Fox News: “With the November election less than three weeks away, President Trump and Democratic rival Joe Biden will stump in key battleground states on Friday, making a final appeal to voters one night after their dueling town halls. The candidates participated in competing town halls in different cities on different networks Thursday night: Trump on NBC from Miami and Biden on ABC from Philadelphia. … Trump will start his day by campaigning in Florida, a vital swing state. … Once that concludes, Trump will travel to Georgia for a second rally in Macon, which is scheduled to begin at 7 p.m. ET. … The former vice president is making a swing through southeastern Michigan, with planned stops in Southfield and Detroit. Biden’s campaign said the candidate will deliver remarks on protecting and expanding access to health care in Southfield, before heading to Detroit for a ‘voter mobilization event.’”

Trump gets pressed on QAnon – NYT: “In perhaps his most incendiary remarks, Mr. Trump repeatedly declined to disavow QAnon, a pro-Trump internet community that has been described by law enforcement as a potential domestic terrorism threat. The president professed to have no knowledge of the group, and as a result could not disavow it, but then demonstrated specific knowledge of one of its core conspiracy theories involving pedophilia that is entirely false. ‘I know nothing about it,’ Mr. Trump said. ‘I do know they are very much against pedophilia. They fight it very hard.’ When the NBC anchor Savannah Guthrie pressed Mr. Trump to reject the community’s essential worldview, and described some of its most extreme and bogus elements, the president gave no ground: ‘I don’t know,’ he insisted. ‘No, I don’t know.’”

And conspiracy theory retweets – USA Today: “NBC moderator Savannah Guthrie prodded President Donald Trump Thursday during his town hall when talking about him retweeting conspiracy theories, saying he’s not just ‘someone’s crazy uncle.’ Guthrie pressed Trump on his penchant for tweets that spread disinformation, including one post he retweeted that contained a conspiracy theory that former Vice President Joe Biden and President Barack Obama orchestrated a cover-up that included the Navy SEAL Team Six faking the death of terrorist Osama bin Laden. ‘That was a retweet. That was an opinion of somebody and that was a retweet. I’ll put it out there. People can decide for themselves. I don’t take a position,’ Trump said in defending his tweet. ‘You’re the president,’ Guthrie responded. ‘You’re not someone’s crazy uncle who can retweet whatever.’”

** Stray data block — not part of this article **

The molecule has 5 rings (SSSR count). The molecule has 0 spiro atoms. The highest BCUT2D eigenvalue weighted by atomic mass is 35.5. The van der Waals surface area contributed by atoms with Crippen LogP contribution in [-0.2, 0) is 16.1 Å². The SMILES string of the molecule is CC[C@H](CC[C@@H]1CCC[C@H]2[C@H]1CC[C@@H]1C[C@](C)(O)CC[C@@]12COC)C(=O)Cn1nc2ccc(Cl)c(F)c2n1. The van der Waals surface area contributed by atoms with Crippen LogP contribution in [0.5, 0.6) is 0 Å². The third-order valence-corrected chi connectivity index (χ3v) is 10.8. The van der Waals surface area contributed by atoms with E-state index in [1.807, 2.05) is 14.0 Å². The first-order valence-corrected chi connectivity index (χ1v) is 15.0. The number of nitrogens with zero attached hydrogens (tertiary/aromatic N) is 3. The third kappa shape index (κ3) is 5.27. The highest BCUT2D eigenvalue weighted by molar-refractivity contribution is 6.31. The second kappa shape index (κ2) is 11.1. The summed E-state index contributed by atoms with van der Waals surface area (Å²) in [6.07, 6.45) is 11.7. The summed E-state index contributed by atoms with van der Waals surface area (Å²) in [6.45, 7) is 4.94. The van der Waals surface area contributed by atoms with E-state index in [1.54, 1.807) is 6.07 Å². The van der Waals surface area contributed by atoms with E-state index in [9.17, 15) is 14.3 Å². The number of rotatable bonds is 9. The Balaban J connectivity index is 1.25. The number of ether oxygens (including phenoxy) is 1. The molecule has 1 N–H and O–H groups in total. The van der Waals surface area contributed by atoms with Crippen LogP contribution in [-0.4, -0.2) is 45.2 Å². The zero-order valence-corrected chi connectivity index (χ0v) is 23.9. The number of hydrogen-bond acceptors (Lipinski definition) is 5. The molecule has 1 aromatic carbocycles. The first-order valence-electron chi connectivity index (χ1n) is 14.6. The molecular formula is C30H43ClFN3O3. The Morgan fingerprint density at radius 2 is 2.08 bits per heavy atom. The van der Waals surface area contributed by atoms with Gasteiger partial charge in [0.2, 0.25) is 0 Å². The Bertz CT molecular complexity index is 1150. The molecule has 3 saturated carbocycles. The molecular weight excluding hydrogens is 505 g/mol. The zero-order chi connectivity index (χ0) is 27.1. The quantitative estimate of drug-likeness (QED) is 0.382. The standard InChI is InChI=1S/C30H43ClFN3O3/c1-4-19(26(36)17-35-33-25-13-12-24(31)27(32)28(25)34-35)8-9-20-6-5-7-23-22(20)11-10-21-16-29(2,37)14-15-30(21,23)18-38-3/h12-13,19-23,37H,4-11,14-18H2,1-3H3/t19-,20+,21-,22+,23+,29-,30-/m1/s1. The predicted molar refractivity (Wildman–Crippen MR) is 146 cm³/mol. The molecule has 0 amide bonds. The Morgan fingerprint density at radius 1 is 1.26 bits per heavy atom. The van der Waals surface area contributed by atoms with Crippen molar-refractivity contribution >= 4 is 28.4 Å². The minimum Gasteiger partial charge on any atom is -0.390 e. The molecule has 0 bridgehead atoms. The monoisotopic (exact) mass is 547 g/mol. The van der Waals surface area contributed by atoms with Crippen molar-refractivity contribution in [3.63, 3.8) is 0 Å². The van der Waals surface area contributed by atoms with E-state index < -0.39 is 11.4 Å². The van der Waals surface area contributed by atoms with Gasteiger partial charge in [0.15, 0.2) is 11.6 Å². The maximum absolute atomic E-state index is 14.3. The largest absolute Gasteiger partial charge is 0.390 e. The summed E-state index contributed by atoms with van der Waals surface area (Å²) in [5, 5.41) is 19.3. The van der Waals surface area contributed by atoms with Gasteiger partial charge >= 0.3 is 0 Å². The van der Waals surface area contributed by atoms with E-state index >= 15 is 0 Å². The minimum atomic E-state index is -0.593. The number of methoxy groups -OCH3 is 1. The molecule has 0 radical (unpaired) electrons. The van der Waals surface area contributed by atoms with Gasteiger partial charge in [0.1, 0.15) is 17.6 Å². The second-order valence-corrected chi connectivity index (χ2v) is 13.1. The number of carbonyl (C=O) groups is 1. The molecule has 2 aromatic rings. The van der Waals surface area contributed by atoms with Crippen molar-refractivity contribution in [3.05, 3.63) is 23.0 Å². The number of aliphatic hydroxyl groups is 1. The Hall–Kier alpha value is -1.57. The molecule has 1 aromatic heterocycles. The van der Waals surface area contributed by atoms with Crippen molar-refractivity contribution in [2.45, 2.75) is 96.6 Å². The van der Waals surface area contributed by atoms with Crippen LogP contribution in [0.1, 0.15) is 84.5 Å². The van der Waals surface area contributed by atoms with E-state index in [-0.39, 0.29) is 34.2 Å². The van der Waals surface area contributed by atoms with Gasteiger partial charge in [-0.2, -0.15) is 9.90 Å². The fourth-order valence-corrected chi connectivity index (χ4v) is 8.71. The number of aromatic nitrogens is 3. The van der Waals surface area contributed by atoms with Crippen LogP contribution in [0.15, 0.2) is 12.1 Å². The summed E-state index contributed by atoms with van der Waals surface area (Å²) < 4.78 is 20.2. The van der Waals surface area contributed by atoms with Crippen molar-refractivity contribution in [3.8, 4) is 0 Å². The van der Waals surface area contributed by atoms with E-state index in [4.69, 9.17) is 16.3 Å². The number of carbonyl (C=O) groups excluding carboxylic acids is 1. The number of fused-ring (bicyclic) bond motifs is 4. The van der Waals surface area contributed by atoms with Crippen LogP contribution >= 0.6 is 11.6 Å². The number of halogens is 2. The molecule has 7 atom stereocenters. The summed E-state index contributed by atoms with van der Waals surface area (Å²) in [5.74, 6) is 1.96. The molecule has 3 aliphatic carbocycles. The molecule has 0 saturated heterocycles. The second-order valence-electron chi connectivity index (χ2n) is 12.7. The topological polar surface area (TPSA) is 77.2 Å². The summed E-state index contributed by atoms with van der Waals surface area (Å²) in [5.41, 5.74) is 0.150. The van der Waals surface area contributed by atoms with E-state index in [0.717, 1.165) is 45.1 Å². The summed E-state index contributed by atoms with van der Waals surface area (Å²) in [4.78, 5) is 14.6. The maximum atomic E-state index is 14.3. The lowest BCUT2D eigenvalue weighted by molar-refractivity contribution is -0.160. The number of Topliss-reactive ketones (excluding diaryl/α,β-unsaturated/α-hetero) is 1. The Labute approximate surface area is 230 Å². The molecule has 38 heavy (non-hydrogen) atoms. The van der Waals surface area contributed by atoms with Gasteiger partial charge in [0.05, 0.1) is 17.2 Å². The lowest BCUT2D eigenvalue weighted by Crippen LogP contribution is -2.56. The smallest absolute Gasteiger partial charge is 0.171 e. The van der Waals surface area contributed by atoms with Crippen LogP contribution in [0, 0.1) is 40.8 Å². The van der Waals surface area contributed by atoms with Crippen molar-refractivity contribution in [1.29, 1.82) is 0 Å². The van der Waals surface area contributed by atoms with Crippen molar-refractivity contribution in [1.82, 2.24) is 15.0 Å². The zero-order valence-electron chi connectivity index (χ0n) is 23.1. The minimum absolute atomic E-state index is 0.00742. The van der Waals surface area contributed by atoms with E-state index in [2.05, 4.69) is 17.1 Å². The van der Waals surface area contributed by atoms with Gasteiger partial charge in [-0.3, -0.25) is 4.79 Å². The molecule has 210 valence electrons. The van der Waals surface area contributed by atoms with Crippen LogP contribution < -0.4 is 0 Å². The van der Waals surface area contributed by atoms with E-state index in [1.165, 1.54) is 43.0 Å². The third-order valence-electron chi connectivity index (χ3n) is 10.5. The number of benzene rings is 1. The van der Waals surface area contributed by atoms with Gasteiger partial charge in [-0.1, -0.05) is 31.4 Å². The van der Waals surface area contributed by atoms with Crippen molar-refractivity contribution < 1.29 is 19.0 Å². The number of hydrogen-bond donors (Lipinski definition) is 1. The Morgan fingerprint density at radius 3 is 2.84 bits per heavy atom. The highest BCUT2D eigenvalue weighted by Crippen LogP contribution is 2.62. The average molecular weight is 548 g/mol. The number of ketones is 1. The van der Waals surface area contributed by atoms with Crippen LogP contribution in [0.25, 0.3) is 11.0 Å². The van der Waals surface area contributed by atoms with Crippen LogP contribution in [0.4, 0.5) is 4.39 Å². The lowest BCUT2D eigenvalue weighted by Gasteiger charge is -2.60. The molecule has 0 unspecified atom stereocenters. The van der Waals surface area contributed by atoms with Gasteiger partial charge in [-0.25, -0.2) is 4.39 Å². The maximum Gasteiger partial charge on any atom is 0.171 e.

Biden faces tough question on ‘you ain’t black’ gibe – CBS News: “During Joe Biden’s town hall on Thursday night, a young Black voter stood up to ask the Democratic presidential candidate about race. ‘May people believe the true swing voters in this election will be Black voters under 30 – not because they’re voting for Trump, but because they won’t vote at all,’ said Cedric Humphrey, a student from Harrisburg, Pennsylvania. ‘I myself have had this exact same conflict,’ Humphrey continued. ‘So my question for you is: Besides, ‘you ain’t Black,’ what do you have to say to young Black voters who see voting for you as further participation in a system that continually failed to protect them?’ Biden, who participated in a separate but competing town hall from President Trump that aired on a different network, replied with a quote by his buddy, the late civil rights icon Congressman John Lewis. ‘It’s a sacred opportunity, the right to vote, to make a difference,’ Biden said. He continued: ‘If young Black women and men vote, you could determine the outcome of this election. Not a joke. You can do that.’”

Biden leads in town hall viewership – Variety: “Presidential candidates Joe Biden and Donald Trump appeared in directly competing town halls on Thursday night, after the President dropped out of the second debate. Trump’s hourlong appearance on NBC, which drew criticism across the industry and even an angry letter from top talent and showrunners who work with NBCU, appears to be trailing Biden’s 90-minute session with ABC in the ratings, at least according to early numbers. Biden drew 12.7 million total viewers on the Disney-owned network, while Trump drew 10.4 million in the same 9-10 p.m. time slot on NBC. Across the entire runtime, the Biden town hall averaged 12.3 million viewers. In terms of the fast national 18-49 demographic, Biden is comfortably on top with a 2.6 rating to Trump’s 1.7.”